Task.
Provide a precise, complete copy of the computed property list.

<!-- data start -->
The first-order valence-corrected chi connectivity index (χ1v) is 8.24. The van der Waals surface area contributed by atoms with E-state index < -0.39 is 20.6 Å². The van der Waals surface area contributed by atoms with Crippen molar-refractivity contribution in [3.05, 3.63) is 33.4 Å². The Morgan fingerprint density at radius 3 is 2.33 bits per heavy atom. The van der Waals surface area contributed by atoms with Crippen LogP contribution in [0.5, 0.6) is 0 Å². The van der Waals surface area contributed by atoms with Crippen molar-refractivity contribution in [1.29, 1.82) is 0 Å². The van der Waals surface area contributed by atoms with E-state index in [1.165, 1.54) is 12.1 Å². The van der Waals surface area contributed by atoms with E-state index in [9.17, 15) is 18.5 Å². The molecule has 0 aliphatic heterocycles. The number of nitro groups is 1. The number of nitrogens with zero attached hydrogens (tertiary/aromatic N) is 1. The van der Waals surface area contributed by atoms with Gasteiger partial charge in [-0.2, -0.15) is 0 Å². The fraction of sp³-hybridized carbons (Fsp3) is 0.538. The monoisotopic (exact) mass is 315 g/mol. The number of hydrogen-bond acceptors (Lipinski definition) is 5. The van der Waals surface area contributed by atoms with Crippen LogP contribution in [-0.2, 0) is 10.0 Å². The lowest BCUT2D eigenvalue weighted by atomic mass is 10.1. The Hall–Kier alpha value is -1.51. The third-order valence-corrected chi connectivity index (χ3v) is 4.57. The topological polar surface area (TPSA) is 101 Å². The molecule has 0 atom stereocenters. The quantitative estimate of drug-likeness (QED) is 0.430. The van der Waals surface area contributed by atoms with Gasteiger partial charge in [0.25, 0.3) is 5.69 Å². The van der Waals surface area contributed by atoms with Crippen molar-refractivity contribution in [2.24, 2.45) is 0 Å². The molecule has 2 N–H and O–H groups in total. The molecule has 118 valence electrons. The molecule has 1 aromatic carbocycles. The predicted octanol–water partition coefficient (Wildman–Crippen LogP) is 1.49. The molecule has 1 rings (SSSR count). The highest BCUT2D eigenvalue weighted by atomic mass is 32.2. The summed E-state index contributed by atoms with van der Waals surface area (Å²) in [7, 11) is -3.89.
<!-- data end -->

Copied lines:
The first-order valence-corrected chi connectivity index (χ1v) is 8.24. The van der Waals surface area contributed by atoms with E-state index < -0.39 is 20.6 Å². The van der Waals surface area contributed by atoms with Crippen molar-refractivity contribution in [3.05, 3.63) is 33.4 Å². The Morgan fingerprint density at radius 3 is 2.33 bits per heavy atom. The van der Waals surface area contributed by atoms with Crippen LogP contribution in [0.5, 0.6) is 0 Å². The van der Waals surface area contributed by atoms with Crippen molar-refractivity contribution in [1.29, 1.82) is 0 Å². The van der Waals surface area contributed by atoms with E-state index in [1.165, 1.54) is 12.1 Å². The van der Waals surface area contributed by atoms with E-state index in [9.17, 15) is 18.5 Å². The molecule has 0 aliphatic heterocycles. The number of nitro groups is 1. The number of nitrogens with zero attached hydrogens (tertiary/aromatic N) is 1. The van der Waals surface area contributed by atoms with Gasteiger partial charge in [-0.2, -0.15) is 0 Å². The fraction of sp³-hybridized carbons (Fsp3) is 0.538. The monoisotopic (exact) mass is 315 g/mol. The number of hydrogen-bond acceptors (Lipinski definition) is 5. The van der Waals surface area contributed by atoms with Crippen LogP contribution in [-0.2, 0) is 10.0 Å². The lowest BCUT2D eigenvalue weighted by atomic mass is 10.1. The Hall–Kier alpha value is -1.51. The third-order valence-corrected chi connectivity index (χ3v) is 4.57. The topological polar surface area (TPSA) is 101 Å². The molecule has 0 atom stereocenters. The quantitative estimate of drug-likeness (QED) is 0.430. The van der Waals surface area contributed by atoms with Gasteiger partial charge in [0.25, 0.3) is 5.69 Å². The van der Waals surface area contributed by atoms with Crippen molar-refractivity contribution in [2.24, 2.45) is 0 Å². The molecule has 2 N–H and O–H groups in total. The molecule has 118 valence electrons. The molecule has 1 aromatic carbocycles. The predicted octanol–water partition coefficient (Wildman–Crippen LogP) is 1.49. The molecule has 1 rings (SSSR count). The highest BCUT2D eigenvalue weighted by atomic mass is 32.2. The summed E-state index contributed by atoms with van der Waals surface area (Å²) in [7, 11) is -3.89.